That person propounded a parable. Once there was a king who had ten concubines. The concubines said, 'We wish to know which of is dearest to thee king.' The king declared, 'Tomorrow this ring shall be in the apartment of whomsoever I love best.' Next day the king commanded then rings to be made identical with that ring, and gave one ring to each maiden.

The Master said: The question still stands, This is no answer, and it is irrelevant to the issue. This statement was made either by one of the ten maidens, or by someone apart from the ten maidens. If it was one of the ten maidens who made the statement, then since she knew that the ring was not heirs exclusively and that each of the maidens had the like of it, it follows that she had no superiority over the rest and was not the most beloved. If however the statement was made by someone other than those ten maidens, then that person was the king's favourite and beloved concubine.

Someone said: The lover must be submissive and abject and long-suffering. And he enumerated the like qualities.

The Master said: In that case the lover must be like that, alike when the beloved wishes it or no. But if he is so without the desire of the beloved, then he is not truly a lover but is following his own desire. If he accords with the desire of the beloved, then when the beloved does not wish him to be submissive and abject, how should he be submissive and abject? Hence it is realised that the states affecting the lover are unknown, only how the beloved wishes him to be.

Jesus said, 'I wonder at a living creature, how it can eat a living creature.' The literalist say that man eats the flesh of animals, and both are animals. This is an error. Why? Because man it is true eats flesh; but that is not animal, it is inanimate, for when the animal was killed animality no longer remained in it. The true meaning of the saying is that the shaikh mysteriously devours the disciple. I wonder at a procedure so extraordinary!

Someone propounded the following question. Abraham, upon whom be peace, said to Nimrod, 'My God brings the dead to life and turns the living into the dead.' Nimrod said, 'I too, when I banish a man, as good as cause him to die, and when I appoint a man to a post it is as though I bring him to life.' Abraham abandoned the argument, being compelled to yield the point. He then embarked on another line of reasoning, saying, 'My God brings the sun up from the east and sends it down in the west. Do the opposite of at!' Is not this statement manifestly at variance with the other?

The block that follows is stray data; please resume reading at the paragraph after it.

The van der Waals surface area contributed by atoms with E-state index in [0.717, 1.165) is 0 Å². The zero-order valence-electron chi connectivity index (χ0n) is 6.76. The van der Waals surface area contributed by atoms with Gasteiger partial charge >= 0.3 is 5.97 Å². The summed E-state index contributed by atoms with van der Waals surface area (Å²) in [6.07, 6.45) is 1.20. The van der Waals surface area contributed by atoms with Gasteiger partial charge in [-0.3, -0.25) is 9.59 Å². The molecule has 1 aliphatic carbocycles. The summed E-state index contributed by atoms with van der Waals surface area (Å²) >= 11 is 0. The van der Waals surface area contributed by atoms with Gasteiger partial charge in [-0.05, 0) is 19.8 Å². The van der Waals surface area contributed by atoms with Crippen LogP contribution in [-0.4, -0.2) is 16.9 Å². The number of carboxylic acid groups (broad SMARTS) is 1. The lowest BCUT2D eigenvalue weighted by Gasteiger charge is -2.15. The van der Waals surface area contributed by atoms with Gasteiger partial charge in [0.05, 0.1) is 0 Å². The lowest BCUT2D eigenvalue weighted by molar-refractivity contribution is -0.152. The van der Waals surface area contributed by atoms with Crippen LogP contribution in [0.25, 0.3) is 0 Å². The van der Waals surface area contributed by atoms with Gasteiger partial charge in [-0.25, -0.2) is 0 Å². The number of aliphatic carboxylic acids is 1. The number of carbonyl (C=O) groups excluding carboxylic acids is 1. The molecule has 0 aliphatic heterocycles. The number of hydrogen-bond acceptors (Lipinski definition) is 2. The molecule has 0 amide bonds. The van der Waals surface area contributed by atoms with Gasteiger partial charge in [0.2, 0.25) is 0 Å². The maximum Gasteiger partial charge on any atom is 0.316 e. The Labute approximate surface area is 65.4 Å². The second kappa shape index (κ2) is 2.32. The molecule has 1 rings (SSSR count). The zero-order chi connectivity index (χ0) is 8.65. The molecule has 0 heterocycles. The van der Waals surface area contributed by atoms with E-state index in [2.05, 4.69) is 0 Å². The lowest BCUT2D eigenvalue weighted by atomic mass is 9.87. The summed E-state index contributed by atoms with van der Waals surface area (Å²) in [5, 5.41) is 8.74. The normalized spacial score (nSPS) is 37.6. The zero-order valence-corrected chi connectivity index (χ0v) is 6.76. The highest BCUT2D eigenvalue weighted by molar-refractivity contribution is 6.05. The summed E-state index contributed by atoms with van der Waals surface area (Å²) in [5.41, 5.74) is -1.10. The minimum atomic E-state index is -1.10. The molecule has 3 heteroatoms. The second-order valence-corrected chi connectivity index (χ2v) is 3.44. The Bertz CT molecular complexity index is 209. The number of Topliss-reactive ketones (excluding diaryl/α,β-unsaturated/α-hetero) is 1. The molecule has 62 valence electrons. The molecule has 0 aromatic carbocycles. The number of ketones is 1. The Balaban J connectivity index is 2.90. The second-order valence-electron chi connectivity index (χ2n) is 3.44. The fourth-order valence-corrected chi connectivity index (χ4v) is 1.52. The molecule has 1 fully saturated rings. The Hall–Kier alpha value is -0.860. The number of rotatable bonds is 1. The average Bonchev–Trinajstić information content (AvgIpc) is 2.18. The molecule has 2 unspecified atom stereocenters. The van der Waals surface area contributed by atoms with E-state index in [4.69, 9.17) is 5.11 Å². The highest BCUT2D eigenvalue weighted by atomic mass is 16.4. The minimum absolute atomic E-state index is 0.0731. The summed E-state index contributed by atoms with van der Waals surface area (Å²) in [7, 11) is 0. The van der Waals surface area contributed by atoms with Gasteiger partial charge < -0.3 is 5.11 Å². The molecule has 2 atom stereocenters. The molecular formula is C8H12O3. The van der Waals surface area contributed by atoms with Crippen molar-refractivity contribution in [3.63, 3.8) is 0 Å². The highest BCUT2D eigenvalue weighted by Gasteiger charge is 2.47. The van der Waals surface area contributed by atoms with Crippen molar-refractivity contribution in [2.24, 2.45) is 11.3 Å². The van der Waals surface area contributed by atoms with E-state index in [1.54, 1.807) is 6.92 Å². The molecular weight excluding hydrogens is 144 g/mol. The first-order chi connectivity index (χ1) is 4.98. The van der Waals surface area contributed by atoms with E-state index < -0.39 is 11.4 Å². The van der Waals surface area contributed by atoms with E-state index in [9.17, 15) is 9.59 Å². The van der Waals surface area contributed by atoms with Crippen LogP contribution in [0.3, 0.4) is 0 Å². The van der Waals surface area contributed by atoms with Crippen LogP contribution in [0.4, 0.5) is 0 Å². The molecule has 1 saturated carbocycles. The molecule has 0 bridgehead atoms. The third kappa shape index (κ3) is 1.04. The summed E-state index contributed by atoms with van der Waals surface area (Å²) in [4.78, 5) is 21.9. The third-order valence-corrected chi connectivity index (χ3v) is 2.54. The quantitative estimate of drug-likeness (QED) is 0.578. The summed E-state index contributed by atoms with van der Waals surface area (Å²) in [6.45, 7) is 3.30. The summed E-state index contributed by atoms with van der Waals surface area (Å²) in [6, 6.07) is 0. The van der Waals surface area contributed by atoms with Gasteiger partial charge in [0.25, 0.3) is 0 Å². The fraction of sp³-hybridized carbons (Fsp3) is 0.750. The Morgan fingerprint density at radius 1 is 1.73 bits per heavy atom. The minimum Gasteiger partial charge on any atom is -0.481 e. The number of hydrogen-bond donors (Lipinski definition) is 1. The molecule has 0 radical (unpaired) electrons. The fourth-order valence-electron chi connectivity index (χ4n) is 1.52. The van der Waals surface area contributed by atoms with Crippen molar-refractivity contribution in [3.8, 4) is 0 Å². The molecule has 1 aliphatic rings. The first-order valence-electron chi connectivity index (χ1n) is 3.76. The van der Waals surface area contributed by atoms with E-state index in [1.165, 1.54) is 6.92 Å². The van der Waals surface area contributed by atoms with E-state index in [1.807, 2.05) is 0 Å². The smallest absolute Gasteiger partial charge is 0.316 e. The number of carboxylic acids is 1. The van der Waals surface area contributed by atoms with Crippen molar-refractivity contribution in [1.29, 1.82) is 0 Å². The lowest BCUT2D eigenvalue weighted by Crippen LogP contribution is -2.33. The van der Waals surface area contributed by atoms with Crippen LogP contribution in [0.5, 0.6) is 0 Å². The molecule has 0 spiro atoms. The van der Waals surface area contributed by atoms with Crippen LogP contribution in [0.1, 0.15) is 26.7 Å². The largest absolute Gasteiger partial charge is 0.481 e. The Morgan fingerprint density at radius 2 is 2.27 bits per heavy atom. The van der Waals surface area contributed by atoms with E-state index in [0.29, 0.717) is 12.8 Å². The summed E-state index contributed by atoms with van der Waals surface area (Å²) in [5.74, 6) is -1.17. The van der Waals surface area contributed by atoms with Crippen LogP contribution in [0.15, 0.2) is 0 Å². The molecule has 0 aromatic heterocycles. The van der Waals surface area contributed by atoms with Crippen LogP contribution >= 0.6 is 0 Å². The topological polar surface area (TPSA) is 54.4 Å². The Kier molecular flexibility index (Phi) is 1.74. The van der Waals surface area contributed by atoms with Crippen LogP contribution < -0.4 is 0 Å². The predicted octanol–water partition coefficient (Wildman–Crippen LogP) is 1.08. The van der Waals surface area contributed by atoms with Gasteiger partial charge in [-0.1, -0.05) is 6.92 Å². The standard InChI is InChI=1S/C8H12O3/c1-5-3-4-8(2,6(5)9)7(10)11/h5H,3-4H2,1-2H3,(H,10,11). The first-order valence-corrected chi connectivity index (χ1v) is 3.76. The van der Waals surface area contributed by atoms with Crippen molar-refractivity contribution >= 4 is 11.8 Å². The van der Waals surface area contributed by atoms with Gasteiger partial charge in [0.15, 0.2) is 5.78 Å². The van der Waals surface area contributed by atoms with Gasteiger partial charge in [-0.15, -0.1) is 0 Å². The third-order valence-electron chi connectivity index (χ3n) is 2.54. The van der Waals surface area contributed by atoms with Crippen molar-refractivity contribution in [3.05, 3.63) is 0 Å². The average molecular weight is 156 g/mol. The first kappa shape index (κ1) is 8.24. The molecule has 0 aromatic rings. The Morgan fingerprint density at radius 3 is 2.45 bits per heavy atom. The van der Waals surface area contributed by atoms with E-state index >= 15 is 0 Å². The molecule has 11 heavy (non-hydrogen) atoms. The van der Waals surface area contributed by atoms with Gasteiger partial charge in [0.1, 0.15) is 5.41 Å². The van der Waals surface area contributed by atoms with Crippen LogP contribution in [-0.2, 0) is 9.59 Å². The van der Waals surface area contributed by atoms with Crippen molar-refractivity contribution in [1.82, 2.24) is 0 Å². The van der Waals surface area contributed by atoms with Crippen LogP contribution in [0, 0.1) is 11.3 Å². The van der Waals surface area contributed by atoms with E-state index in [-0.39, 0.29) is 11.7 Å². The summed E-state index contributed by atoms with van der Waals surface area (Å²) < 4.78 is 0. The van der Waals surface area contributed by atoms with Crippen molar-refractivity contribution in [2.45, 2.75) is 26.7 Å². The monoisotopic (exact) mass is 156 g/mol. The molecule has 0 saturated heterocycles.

The Master answered: God forbid that Abraham should have been silenced by Nimrod's argument and left without any answer to it! The truth is that he used these words to represent another idea, namely that truth is that he used these words to represent another idea, namely that God most High brings the fetus out of the east of the womb and sends it down into the west of the tomb. Abraham's proof, peace be upon him, was thus presented with perfect consistency. God most High created a man anew every moment, sending something perfectly fresh into his inner heart. The first is in no way like the second, neither is the second like the third. Only man is unconscious of himself and odes not know himself.

Sultan Mahmúd, God have mercy on him, was brought a sea-horse, a fine beat with a most lovely shape. Next festival day he rode out on that horse and all the people sat on the rooftops to see him and to enjoy that spectacle. One drunken fellow however remained seated in his apartment. By main force they carried him up to the roof, saying, 'You come too and look at the sea-horse!' He said, 'I am busy with my own affairs. I don't want and don't care to see it.' In short, he could not escape. As he sat there on the edge of the roof, extremely drunk, the Sultan passed by. When the drunken fellow saw the Sultan on the horse he cried out, 'What store do I set by this horse? Why, if this very moment some minstrel were to sing a song and that horse were mine, immediately I would give it to him.' Hearing this, the Sultan became extremely angry and commanded that he should cast into prison. A week passed. The this man sent a message to the Sultan, saying, 'After all, what sin did I commit and what is my crime? Let the King of the World command that his servant be informed.' The Sultan ordered him to be brought into his presence. He said, 'You insolent rogue, how did you come to utter those words? How dared you speak so?' The man answered, 'King of the World, it was not I who spoke those words. That moment a drunken mannikin was standing on the edge of the roof and spoke those words, and departed. This hour I am not that fellow; I am an intelligent and sensible man.' The Sultan was delighted by his words; he conferred on him a robe of honour and ordered his release from the prison.

Whoever takes up connexion with us and becomes drunk with this wine, wherever he goes, with whomsoever he sits, with whatever people he converses, in reality he is sitting with us and mingling with this tribe. For the company of strangers is the mirror to the graciousness of the friend's company, and mingling with one who is not a congener stimulates love and commingling with the congener. 'Things are made clear by their opposites'.

Abú Bakr Siddíd, God be well pleased with him, gave the name of ummi to sugar, that is to say, congenital sweet. Now men prize other fruits above sugar, saying, 'We have tasted so much bitterness until we attained the rank of sweetness.' What do you know of the delight of sweetness, when you have not suffered the hardship of bitterness?

Notes: Man's quest is for a thing not yet found, whereas God's quest is for that which has already been found. What is the proof that a man has attained union with God? The proof is that he is in perfect accord with God's will. Rúmí answers a question about Abraham's argument with Nimrod.

'Until you seek you cannot find':